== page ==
Special Edition: Super Bowl LI—Technology Insight: RF, Cell and Streaming Systems: Part 2
The Super Bowl isn’t just a Sunday afternoon world championship game. It’s a week-long event with massive TV coverage. Cameras and TV crews from around the globe congregated on this year’s Super Bowl city, Houston, TX, where the game was played in the NRG Stadium.
The Broadcast Bridge’s Part 2 of Super Bowl coverage, we look behind the RF systems, cell technology and streaming systems required to support the broadcast and fans.
The broadcast and news crews are visible on the streets and in venues including the NFL Experience at the George R. Brown Convention Center, NFL On Location, Media Row and team headquarters. The question might be, how did all those broadcast teams get their signals live back to their stations and networks?
With an estimated 3,000 frequencies used by over 10,000 radios at the week-long event, having clear communication and program links was top of mind for a small, but highly trained coordination crew. These experts were charged with making sure all the backhaul and comms channels work in a super-charged atmosphere.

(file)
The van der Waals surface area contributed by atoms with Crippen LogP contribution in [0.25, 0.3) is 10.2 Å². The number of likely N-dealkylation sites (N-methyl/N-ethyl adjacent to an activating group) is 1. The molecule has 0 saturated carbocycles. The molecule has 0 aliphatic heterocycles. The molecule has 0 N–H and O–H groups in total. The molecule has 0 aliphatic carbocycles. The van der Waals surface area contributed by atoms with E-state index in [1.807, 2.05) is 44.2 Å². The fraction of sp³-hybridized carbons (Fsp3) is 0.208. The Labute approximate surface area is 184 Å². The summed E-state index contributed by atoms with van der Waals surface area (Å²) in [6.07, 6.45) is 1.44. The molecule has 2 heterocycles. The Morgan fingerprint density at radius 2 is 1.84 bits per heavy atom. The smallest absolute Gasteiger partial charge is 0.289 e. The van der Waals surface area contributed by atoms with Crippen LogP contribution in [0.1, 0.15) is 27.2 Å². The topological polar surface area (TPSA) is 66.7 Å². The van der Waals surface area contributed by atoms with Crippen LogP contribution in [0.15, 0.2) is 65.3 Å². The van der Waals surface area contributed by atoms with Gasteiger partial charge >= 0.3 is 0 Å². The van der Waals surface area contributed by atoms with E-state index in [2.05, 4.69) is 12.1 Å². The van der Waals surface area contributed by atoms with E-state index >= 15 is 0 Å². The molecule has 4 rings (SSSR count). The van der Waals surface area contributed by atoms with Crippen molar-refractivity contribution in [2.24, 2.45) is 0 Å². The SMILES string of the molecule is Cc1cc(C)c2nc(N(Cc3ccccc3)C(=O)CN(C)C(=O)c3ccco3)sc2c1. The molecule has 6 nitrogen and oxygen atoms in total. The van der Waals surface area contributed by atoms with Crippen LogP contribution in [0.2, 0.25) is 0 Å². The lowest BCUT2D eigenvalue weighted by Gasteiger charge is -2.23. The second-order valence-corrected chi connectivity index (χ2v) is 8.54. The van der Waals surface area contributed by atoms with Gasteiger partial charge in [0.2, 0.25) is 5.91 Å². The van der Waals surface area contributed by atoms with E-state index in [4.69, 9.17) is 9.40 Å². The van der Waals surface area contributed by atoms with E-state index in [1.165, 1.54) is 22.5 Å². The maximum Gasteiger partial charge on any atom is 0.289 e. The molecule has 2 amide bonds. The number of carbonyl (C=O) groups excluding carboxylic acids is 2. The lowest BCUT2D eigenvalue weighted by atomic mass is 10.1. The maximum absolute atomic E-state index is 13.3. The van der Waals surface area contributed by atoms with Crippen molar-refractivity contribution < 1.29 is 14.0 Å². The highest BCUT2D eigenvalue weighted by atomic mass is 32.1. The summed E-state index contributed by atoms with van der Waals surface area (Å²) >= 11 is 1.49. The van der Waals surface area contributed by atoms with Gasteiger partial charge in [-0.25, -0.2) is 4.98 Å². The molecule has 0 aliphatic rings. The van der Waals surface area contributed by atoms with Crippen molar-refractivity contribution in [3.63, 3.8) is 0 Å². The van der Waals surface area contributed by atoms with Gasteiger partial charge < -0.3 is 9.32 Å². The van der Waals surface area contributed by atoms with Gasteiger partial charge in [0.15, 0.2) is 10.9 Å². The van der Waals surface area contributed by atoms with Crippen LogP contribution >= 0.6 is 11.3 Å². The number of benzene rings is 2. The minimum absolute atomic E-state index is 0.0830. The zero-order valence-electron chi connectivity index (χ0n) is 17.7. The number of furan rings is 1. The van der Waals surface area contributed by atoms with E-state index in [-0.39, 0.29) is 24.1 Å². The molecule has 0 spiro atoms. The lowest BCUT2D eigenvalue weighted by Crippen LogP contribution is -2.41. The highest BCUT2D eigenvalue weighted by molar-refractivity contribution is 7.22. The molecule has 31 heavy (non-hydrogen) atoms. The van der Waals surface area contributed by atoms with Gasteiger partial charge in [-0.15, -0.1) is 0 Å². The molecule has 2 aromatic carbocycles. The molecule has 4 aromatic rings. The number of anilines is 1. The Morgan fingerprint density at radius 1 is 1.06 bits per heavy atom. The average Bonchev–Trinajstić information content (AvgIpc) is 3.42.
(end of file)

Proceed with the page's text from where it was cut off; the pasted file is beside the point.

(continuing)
Contribution networks weren’t the only RF hogs at Houston’s NRG Stadium. The 72,000 fans eager to share the experience with friends over the internet and social media could quickly overload the normal services. Companies including Sprint, Verizon and AT&T installed COWS (not the milking kind) around key venues to handle the extra load.
Under seat enclosures at last year's Super Bowl at Levi stadium provided Wi-Fi access for fans. This year's installation at NRG stadium is similar.
Once inside the stadium, Wi-Fi was key to fan satisfaction. To serve those customers, an additional 1260 Wi-Fi access ports were installed in the stadium complex.
Want to know more about RF, cell, and streaming technology used at the 2017 Super Bowl? The exciting details are just ahead.
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